Beginning today is a series of interviews with the guest artists who are featured in Zero Sum Bubblegum. First up is Eileen Budd…
DR: Have you always been interested in comics?
EB: Yes, as far back as I can remember!
It all started with a road safety film with Tufty the Squirrel in it, projected on a wall in the town hall used for my playgroup. There we were, me and all the other kids sitting in the dark, staring at this blank wall, then suddenly they turned the projector on and the wall came to life. I was 3 and I didn't understand what a projector was, I thought it was some sort of magical device that could send a beam of light to burn through reality, revealing the secret lives of cartoons living in a parallel universe to ours. My mind was blown.
I was an incredibly shy kid so my mum was completely taken aback by how animated and expressive I suddenly became trying to explain what I thought I had seen. A road safety film? What? No! A portal into another dimension! She had no idea what I was babbling on about, I imagine it must have been similar to a cave man (or woman) seeing fire for the first time and having to explain it to others once it had gone out. (Mostly sound effects and arm waving.) But, she picked up some of what I was saying and gave me a Rupert the Bear annual. I was hooked.
The comic book seemed like a low tech version of the projector portal, more of a newspaper version of another reality for those people who aren't playgroup leaders and can't gain access to a projector. And there wasn't just one other reality, I discovered.
Daily trips to the library with my mum and brother introduced me to the world of Asterix, TinTin, Garfield, Calvin & Hobbes. I borrowed them all. I became obsessed with writing and illustrating my own stories.
At primary school, my news jotters filled with stories about stolen vans and pigeon kidnappings, all highly illustrated with crayon and colouring pencil. I would ask other kids at school to do drawings for my stories and asked my family to write new stories I could draw for. I got a camera one birthday and started making photo stories, gluing the photos onto paper and writing captions for them.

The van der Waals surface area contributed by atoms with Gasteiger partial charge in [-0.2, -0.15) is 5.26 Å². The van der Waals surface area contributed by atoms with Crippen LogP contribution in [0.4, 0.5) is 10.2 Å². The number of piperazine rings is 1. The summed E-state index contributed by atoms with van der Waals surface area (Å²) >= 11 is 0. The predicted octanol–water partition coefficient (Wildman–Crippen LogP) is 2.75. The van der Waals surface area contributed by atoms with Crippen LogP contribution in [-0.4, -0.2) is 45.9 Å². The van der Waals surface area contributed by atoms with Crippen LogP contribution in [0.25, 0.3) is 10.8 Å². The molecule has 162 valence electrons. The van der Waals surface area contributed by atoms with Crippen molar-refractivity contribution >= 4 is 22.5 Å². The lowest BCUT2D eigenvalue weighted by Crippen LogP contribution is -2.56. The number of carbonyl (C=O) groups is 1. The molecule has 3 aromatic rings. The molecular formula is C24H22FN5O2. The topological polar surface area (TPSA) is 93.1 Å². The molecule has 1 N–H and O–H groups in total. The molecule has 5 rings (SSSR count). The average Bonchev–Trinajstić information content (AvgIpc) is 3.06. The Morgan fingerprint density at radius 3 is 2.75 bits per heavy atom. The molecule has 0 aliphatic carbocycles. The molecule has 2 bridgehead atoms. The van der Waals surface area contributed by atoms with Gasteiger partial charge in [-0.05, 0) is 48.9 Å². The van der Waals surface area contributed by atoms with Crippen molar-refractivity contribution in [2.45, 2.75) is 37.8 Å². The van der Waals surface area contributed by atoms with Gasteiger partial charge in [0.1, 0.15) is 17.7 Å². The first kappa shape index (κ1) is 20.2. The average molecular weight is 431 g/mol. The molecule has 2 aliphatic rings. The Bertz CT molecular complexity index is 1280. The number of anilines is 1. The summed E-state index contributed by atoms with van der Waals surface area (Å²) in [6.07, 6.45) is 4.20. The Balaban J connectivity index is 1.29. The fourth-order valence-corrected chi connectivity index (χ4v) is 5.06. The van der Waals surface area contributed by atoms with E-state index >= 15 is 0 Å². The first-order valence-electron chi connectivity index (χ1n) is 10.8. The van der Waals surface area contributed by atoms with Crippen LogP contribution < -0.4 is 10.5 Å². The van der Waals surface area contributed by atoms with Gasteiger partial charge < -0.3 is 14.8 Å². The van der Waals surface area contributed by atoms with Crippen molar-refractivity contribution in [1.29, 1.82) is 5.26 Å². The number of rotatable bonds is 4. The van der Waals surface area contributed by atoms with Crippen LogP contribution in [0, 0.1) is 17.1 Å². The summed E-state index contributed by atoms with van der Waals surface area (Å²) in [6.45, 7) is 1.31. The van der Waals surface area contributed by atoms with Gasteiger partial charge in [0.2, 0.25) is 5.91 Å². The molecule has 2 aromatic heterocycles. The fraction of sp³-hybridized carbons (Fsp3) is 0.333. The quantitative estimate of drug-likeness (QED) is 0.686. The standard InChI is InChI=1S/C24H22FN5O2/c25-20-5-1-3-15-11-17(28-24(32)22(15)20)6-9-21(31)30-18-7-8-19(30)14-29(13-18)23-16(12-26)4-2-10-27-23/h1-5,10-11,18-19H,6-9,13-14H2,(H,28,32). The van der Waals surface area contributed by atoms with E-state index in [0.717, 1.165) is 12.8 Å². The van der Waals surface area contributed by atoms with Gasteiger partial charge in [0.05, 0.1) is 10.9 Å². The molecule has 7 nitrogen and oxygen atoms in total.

In high school I drew comic strips of my friends, making fun of teachers and teenage life in a tiny farming town. It got me in trouble a few times but it was a massively important outlet for my busy brain. Still is.
Comics have always been this magical storytelling medium to me and ever since that wall projection of Tufty the Squirrel I've been trying to make art that tells stories and tell stories using art.
DR: That's a great story, and it was thoughtful of your Mum to give you a Rupert the Bear Annual.
EB: Yeah, I guess a projector was out of the question!
DR: Which work by other people are you a fan of, and has served as an inspiration?
EB: Moebius is a huge inspiration, The Incal is a masterpiece and something I re-read regularly. He's my number 1!
Winsor MacKay's Little Nemo in Slumberland and Bill Waterstone's Calvin & Hobbes. The artwork in both these comics is beautifully coloured and drawn and the daydreaming quality of the stories in both are pretty special.
Mike Mignola because I am a massive Hell Boy fan, I really like how Mignola writes too, not hung up on complex ways of keeping the action going, every now and then a ghost or zombie will just point the way.
Doug Tennapel's Earthboy Jacobus - I have read this so many times, I love it. I'm not going to talk about but if you haven't read it, get a copy.